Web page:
1- Water – Cement Ratio (W/C Ratio)

The ratio of the weight of water to the weight of cement is called Water/Cement ratio. It is the most important factor for gaining the strength of concrete. The lower w/c ratio leads the higher strength of concrete. Generally, the water/cement ratio of 0.45 to 0.60 is used. Too much water leads to segregation and voids in concrete. Water/Cement ratio is inversely proportional to the strength of concrete. As shown in the chart below when the w/c ratio is increased the strength of concrete gets decreased and when w/c ratio is decreased then the strength of concrete increases.

2- Compaction of Concrete

Compaction of concrete increases the density of the concrete because it is the process in which air voids are removed from freshly placed concrete which makes the concrete compact and dense. The presence of air voids in concrete greatly reduces its strength .Approximately 5 % of air voids can reduce the strength by 30 to 40 %. As we can see in the above chart, even at the same water/cement ratio strength is different with different compaction accuracies. In the fully compacted concrete, strength is higher than the insufficiently compacted concrete.

3- Ratio of Cement to the Mixing Water 
For concrete that has to be compacted by a vibrator, a lower water cement ratio may be used. The maximum strength is derived at w/c = 0.4. When the water cement ratio is less than 0.4, there is improper consistency and workability of the cement and honeycombed structure.
4- Ratio of Cement to Aggregates
With an increase in the cement to aggregate ratio, the ultimate strength will increase to some extent. Aggregates are the key factors that will affect the impact strength of the concrete under aggressive load condition. Good quality aggregates will absorb less water content that is meant for hydration of cement.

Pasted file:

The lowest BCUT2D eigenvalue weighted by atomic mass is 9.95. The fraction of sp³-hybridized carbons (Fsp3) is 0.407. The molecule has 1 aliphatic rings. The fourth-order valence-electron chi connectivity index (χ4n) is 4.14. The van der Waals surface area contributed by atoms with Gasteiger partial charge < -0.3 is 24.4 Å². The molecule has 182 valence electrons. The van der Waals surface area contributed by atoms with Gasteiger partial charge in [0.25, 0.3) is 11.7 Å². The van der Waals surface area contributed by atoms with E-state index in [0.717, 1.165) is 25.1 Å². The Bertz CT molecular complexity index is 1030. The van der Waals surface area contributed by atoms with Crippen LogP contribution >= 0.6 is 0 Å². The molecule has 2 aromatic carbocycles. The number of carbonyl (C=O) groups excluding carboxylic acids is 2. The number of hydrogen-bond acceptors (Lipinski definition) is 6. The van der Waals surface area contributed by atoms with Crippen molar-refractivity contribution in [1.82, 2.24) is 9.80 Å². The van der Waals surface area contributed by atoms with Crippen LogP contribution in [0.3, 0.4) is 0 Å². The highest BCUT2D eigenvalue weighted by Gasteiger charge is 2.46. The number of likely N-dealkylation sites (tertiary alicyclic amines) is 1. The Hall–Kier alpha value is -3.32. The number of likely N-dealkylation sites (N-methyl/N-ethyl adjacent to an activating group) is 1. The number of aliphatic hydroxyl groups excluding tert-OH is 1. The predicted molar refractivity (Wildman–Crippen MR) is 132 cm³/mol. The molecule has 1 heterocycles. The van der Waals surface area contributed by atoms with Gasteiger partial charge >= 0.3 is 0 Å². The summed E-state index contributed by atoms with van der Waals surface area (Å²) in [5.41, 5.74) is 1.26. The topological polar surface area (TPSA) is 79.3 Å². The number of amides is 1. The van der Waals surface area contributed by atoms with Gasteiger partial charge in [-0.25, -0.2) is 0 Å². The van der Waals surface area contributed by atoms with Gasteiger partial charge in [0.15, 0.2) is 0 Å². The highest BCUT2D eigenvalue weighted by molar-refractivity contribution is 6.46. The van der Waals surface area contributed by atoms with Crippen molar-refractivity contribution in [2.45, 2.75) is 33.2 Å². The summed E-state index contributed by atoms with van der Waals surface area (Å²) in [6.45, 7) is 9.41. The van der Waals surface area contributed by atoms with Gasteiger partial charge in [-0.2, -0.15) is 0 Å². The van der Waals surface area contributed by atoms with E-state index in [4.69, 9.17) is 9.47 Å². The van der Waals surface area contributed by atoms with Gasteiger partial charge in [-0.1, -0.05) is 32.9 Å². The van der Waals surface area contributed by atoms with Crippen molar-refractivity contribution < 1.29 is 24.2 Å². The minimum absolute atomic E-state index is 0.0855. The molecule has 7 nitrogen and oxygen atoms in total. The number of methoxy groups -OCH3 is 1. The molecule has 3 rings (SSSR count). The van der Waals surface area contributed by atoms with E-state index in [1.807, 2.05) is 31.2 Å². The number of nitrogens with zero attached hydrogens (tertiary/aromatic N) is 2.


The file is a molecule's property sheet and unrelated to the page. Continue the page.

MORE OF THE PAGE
5- Grading of Aggregate

Grading of aggregates determines the particle size distribution of aggregates. It’s the most important factor for concrete mix.  There are three types of graded aggregate Gap Graded Aggregate, Poorly graded aggregate and Well-graded aggregate. Well-graded aggregate contains all size of particles of aggregate. So that, they have a less amount of voids. The use of well-graded aggregates gives higher strength to the concrete.

6- Curing of Concrete

The higher the curing temperature, the greater is the rate of hardening of concrete. Ten hours curing at a temperature of about 90 degree Celsius will make attain 70% of its 28 days of strength.

Hence please remember, use as less water as possible during concrete mixing and use as more as possible after concreting.

7- The Rate of Loading

The strength of concrete increase with the increase in the rate of loading because at the high rates of loading, there is less time for creep. Creep produces permanent deformation in the structure at constant loading. So that, the failure occurs at limiting values of strain rather than the stress. In rapid loading, the load resistance is better than the slow loading.

8- Effect of Size of Maximum Size of Aggregates on the strength

The use of larger size aggregates leads to higher strength i.e larger the size, lower will be the surface area and the water requirement is lower. Hence a lower water cement ratio can be used which will result in higher strength. When large size aggregates is used due to the internal bleeding, the transition zone becomes weaker and will lead to lower strength. In the case of lean mixes, the larger aggregates will give higher strength.